Cyber attacks have also been on the rise ever since COVID-19 hit, increasing in both sheer numbers and severity. Two attacks in particular that are on the rise are ransomware and business email compromise. The severity of ransomware attacks increased by 47 percent since the onset of the pandemic, while the total number of email attacks has increased by 67 percent.
No business can ever afford not to take cybersecurity seriously, but it has become even more important in the post-pandemic world. It’s imperative that every business have a vulnerability management program in place, conduct proper cybersecurity awareness training, implement proper endpoint detection and response (EDR) software, and conduct proactive network monitoring for threats. We also suggest seeking the advice of a virtual Chief Information Security Officer (vCISO) to make sure you have a comprehensive plan in place and adapt with the changing threat landscape.
Blue Team Alpha is a 24/7 professional team specializing in all aspects of cybersecurity. We can help you in all stages of cybersecurity, from assessment to proactive planning to emergency incident response and remediation. Our team includes certified cybersecurity experts with deep experience in handling all varieties of cybersecurity incidents across many industries. We have successfully remediated incidents stemming from ransomware, Business Email Compromise, phishing, advanced persistent threat, and more.
We understand how important every second is when you’re the victim of an attack. That’s why we have an emergency hotline in place and a live chat option on our website. We are here—for you—and will work around the clock to get your business back up and running. We can even have hands on keyboards within an hour in the event of an attack.
We are proud to be able to say that 95 percent of our incident response work comes from our partners. They know that we will respond swiftly and appropriately when a cyber attack occurs, and they trust us with their customers’ cybersecurity. Our team of experts are well-versed in cybersecurity frameworks such as HIPAA, HITRUST, NIST 800-172, NIST 800-53, Payment Card Industry Data Security Standards, and the General Data Protection Regulations. Our leadership team has experience in network services, security tools, security operations, and server administration, and we have worked on projects for the Department of Defense, the Congressional Research Service, and Facebook.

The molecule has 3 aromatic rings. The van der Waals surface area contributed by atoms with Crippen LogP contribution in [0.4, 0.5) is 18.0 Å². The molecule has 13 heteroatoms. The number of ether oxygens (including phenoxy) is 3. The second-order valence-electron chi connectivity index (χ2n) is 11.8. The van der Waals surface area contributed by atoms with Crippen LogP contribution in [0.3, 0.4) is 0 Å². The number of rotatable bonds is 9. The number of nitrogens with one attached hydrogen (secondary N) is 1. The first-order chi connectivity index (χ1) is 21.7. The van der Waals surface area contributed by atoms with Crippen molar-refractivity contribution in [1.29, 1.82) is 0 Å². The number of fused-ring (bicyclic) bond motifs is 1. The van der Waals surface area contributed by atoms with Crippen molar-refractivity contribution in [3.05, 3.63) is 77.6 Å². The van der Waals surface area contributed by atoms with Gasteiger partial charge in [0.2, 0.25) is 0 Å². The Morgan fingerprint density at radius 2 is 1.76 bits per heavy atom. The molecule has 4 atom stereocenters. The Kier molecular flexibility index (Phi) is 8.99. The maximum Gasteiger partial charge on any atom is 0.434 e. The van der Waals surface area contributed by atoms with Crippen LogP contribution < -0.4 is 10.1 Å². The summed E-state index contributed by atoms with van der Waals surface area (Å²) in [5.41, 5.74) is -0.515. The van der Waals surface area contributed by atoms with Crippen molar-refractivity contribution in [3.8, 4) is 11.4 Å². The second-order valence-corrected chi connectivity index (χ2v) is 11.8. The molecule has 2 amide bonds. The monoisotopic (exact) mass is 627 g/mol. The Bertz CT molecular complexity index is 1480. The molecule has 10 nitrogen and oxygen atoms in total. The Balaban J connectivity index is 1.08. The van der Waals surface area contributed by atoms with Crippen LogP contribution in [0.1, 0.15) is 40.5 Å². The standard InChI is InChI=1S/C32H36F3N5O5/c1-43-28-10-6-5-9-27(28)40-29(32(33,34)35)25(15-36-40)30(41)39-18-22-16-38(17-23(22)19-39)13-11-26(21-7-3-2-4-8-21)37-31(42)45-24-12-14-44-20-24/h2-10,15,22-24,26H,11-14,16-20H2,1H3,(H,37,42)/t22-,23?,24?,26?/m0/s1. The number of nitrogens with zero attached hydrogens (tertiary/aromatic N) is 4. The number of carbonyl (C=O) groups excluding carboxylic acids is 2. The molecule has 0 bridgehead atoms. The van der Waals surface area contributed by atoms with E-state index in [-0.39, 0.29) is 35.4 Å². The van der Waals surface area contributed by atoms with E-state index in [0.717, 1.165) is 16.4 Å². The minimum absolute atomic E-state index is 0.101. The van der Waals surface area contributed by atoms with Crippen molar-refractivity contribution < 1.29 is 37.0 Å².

Our penetration testers and engineers consist of Certified Incident Handlers, Certified Ethical Hackers, OSCPs, and Certified Information System Security Professionals (CISSP). Additionally, they hold certifications in such areas as VMWare, CCNA, CFEFE, SECURITY+, A+, Extreme Networks, Quest Vranger, Quest DataVault, and ESI Phones. You can trust that Blue Team Alpha has the right people on board to respond immediately and effectively to any type of cybersecurity incident.
Cyber attackers are becoming more aggressive and more varied in their methods and approaches, thanks to “kits” being sold on the Dark Web that make attacks easier than ever.
IT managers are most experienced with networks and applications. They do not specialize in cybersecurity.
Cybersecurity experts keep up with the latest methods and use the latest tools to identify threats and stop them from multiplying in your networks. One small, seemingly insignificant piece of code can prepare your network for a ransomware attack, installed months before the attack occurs. Normal antivirus software often misses this installed code. Whenever we find signs of malicious behavior, there is usually an IT manager involved and antivirus applications installed.
The best way is with a Compromise Assessment, either for your email or your overall systems. We will scan your system for malicious code or other signs of compromise. We will come back to you with recommendations. If we find malicious code, we will recommend how it should be eliminated and the rest of your systems checked further for additional intrusion or system manipulation. If we do not find that your systems are compromised, we will recommend what you should be doing to avoid being compromised in the future.